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If human kindness meets with love and regard, if an earthly benefactor justly demands our gratitude and esteem, what shall be the measure of our joyful acknowledgment of this blessing of redemption and peace? In proportion as we value the salvation which he has purchased for us by his blood; in proportion as we recognize the great object of his death, in our deliverance from the power, as well as from the punishment of sin; so shall we be anxious that we may not receive the gift of God in vain, but that the great labour of his love may indeed be accomplished in us. As we are bought with a price, and ransomed from the dominion of Satan, and brought into the glorious liberty of the children of God, we are surely bound to shake off the fetters of sin, to submit cheerfully to the law of Christ, and to glorify God in our bodies, and in our spirits, which are God's. We cannot have acquired a true estimate of his love, if we cherish the sins that nailed him to the cross, and pierced him through with many sorrows.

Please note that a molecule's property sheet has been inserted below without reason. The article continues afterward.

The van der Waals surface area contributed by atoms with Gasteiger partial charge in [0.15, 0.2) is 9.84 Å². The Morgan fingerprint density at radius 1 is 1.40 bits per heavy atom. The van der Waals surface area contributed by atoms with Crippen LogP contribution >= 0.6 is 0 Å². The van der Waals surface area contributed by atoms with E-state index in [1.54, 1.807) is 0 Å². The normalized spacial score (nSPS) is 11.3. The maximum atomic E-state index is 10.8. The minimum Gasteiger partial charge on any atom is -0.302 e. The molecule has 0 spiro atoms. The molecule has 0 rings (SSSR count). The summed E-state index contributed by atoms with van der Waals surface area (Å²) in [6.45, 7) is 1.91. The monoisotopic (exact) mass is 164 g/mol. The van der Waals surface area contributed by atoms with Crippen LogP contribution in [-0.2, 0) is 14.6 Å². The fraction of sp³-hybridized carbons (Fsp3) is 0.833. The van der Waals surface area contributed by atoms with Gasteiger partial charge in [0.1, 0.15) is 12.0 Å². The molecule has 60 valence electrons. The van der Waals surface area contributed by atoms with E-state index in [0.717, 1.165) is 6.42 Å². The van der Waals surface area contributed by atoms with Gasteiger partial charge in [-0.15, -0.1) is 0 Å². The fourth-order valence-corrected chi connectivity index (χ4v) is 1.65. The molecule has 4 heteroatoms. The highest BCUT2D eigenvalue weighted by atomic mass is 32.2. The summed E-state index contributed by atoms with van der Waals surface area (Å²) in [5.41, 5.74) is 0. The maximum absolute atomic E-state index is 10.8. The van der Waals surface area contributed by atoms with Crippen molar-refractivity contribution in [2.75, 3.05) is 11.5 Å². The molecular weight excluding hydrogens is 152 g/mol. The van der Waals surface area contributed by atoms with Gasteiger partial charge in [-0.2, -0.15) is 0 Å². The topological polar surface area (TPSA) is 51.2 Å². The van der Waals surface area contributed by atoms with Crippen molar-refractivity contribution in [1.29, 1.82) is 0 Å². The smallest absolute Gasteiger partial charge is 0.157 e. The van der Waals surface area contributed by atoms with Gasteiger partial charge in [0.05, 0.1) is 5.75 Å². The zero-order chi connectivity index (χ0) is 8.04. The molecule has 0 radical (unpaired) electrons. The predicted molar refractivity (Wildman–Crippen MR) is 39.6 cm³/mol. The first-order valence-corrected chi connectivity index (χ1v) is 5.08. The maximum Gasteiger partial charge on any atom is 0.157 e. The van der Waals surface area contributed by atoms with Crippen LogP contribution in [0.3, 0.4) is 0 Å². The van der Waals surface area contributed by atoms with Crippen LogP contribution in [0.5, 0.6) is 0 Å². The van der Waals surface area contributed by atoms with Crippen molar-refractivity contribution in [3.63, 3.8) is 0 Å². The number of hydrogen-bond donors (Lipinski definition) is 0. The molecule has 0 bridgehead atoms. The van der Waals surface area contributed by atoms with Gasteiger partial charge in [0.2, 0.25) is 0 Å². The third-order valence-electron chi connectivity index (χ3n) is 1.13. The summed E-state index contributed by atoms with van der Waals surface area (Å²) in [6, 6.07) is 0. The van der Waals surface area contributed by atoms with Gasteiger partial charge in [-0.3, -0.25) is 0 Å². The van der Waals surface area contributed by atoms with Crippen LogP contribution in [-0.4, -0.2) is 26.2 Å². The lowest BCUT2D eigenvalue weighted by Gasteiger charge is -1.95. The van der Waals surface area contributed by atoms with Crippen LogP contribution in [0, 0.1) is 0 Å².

We cannot have learnt the real object of his sufferings, if we seek not to cultivate holiness of life. Christ hiinself bare our sins in his own body on the tree, that we, being dead to sin, should live unto righte


Knowing, therefore, the terrors of the Lord, and acknowledging also the urgent motives of grateful affection, let us endeavour to follow